It's an exciting time to be involved with science based applications for drones. A few weeks ago I posted an article on drone usage in geology. For Ecosynth in particular, last week we saw Dandois and Ellis 2013 officially published (open access I might add). Heck, there was even an International Conference and Unmanned Aircraft Systems at the end of May which focused on civilian and science applications for drone technology. Lastly Nature just published this exciting piece: Drones in science: Fly, and bring me data.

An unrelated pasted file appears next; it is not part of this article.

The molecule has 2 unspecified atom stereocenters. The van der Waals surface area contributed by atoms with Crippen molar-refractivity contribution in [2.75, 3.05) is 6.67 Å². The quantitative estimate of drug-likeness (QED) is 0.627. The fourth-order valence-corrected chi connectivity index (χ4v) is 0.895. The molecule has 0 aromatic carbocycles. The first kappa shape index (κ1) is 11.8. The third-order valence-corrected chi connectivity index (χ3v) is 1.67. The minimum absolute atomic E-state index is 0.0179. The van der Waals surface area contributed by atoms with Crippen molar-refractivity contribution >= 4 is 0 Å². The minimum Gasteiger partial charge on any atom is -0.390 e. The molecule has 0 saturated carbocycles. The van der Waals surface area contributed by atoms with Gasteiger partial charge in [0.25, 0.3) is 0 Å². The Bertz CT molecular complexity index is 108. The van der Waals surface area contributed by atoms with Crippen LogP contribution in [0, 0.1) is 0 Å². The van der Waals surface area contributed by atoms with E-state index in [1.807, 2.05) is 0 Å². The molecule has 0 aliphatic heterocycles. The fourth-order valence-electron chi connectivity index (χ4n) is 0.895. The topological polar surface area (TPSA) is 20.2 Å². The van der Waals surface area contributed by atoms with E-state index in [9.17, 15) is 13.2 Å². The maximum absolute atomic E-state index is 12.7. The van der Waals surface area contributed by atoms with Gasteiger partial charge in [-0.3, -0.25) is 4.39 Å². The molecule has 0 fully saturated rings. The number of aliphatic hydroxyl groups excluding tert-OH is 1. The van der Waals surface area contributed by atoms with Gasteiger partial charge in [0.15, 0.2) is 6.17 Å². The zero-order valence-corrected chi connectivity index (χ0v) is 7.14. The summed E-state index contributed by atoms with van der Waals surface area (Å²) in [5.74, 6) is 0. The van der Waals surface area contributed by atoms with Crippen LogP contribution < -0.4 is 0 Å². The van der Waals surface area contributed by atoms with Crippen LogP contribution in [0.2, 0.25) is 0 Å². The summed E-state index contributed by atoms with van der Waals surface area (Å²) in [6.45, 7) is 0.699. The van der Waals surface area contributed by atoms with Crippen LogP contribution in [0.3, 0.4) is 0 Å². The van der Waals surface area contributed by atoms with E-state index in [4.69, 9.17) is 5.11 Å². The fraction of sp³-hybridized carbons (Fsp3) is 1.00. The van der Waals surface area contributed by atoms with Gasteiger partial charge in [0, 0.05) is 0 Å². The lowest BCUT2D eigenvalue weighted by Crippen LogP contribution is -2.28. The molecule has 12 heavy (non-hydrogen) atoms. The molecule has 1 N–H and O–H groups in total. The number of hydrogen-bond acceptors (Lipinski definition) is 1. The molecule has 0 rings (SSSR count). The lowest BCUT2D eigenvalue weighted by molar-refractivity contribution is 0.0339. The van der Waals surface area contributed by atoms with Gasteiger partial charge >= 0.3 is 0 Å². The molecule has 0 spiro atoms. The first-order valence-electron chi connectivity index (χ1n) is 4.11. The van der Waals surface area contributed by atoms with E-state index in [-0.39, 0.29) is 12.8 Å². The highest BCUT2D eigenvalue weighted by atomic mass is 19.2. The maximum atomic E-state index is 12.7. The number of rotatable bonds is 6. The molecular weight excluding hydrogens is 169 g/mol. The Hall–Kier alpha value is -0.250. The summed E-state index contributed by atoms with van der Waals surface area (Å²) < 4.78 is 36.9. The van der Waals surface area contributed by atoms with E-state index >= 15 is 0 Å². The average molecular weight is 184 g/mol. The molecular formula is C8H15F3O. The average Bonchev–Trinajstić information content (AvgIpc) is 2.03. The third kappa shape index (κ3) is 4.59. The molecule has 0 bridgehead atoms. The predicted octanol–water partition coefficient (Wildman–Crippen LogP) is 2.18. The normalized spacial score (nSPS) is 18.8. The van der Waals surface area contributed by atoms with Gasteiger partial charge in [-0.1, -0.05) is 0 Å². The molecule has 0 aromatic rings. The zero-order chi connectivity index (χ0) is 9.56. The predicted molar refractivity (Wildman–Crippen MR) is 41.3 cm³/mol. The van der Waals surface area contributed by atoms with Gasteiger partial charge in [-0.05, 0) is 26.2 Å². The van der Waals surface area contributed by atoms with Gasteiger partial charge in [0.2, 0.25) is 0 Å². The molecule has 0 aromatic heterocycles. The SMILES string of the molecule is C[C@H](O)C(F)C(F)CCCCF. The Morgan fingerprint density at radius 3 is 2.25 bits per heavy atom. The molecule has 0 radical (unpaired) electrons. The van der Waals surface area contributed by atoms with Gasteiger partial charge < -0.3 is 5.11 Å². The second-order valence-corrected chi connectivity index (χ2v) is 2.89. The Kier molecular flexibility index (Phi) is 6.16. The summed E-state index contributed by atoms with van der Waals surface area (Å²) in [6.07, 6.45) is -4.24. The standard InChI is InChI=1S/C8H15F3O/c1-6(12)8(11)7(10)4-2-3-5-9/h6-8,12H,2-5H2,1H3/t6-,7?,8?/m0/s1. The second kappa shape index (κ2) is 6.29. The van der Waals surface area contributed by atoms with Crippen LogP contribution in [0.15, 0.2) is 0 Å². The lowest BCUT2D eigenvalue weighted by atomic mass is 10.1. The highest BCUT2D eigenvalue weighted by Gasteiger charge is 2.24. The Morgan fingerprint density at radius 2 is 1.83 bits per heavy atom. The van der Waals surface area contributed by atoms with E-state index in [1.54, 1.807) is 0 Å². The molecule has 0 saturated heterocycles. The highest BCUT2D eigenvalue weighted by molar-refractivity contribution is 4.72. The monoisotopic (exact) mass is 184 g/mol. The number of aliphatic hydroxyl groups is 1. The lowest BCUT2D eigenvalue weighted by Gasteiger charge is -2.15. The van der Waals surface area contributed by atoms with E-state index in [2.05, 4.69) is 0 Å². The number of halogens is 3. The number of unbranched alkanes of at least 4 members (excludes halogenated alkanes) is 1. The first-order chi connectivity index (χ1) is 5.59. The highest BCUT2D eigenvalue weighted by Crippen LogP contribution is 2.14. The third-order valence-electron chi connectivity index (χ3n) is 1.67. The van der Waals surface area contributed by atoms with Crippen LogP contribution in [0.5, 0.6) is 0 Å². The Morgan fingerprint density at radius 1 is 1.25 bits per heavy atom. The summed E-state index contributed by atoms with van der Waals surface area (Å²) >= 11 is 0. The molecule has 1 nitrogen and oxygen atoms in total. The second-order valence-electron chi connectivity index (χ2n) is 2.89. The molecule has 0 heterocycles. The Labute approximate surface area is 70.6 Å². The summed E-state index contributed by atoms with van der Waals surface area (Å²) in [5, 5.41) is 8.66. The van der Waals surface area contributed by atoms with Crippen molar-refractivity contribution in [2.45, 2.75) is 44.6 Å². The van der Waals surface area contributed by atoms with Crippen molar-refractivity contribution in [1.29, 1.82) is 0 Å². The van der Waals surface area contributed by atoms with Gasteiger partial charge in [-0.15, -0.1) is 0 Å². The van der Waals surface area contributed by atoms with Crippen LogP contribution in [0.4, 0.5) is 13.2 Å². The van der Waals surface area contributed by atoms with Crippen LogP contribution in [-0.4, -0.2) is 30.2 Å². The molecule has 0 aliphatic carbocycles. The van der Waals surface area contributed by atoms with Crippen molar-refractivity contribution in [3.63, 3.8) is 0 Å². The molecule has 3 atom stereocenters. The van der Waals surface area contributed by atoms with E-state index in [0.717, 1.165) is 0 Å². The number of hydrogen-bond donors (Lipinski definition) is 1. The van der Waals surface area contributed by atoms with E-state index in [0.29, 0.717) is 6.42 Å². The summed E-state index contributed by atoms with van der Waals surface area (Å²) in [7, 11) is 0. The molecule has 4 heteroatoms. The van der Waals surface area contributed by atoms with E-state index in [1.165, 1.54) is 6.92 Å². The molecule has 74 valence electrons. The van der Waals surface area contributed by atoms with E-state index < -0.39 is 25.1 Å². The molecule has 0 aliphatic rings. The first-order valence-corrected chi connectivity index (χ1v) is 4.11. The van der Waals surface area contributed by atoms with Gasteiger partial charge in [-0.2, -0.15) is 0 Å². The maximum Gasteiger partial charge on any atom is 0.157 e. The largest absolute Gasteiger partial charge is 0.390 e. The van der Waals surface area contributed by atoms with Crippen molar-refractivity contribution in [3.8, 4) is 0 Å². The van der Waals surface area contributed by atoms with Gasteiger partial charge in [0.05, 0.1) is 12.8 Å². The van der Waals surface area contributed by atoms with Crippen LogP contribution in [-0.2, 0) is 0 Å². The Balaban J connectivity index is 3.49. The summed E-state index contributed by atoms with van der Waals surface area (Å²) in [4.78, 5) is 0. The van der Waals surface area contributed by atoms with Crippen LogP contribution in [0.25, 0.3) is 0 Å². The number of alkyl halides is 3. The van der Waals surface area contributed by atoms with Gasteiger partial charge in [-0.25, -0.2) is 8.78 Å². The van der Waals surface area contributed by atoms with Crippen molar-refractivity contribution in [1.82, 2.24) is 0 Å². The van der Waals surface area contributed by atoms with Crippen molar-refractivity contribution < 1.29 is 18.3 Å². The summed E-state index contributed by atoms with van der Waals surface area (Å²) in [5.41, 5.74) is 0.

It's a pretty good read highlighting scientists using drones for specific applications around the globe (regrettably Ecosynth wasn't featured). People are using UAV planes and copters for meteorology, disaster relief, environmental monitoring, poaching, herbicide application, etc.
Out of curiosity I used Google Trends to see how searches for drones + science has trended since 2009. In the last few years it has been gaining momentum, and I imagine it will pick up considerably as more media pieces like the one in Nature are released.
We do seem to be at an exciting time period; this seems to be the forefront of having drones as a common tool for acquiring valuable data. I'm excited to see where and how this technology will aid scientists in the upcoming years.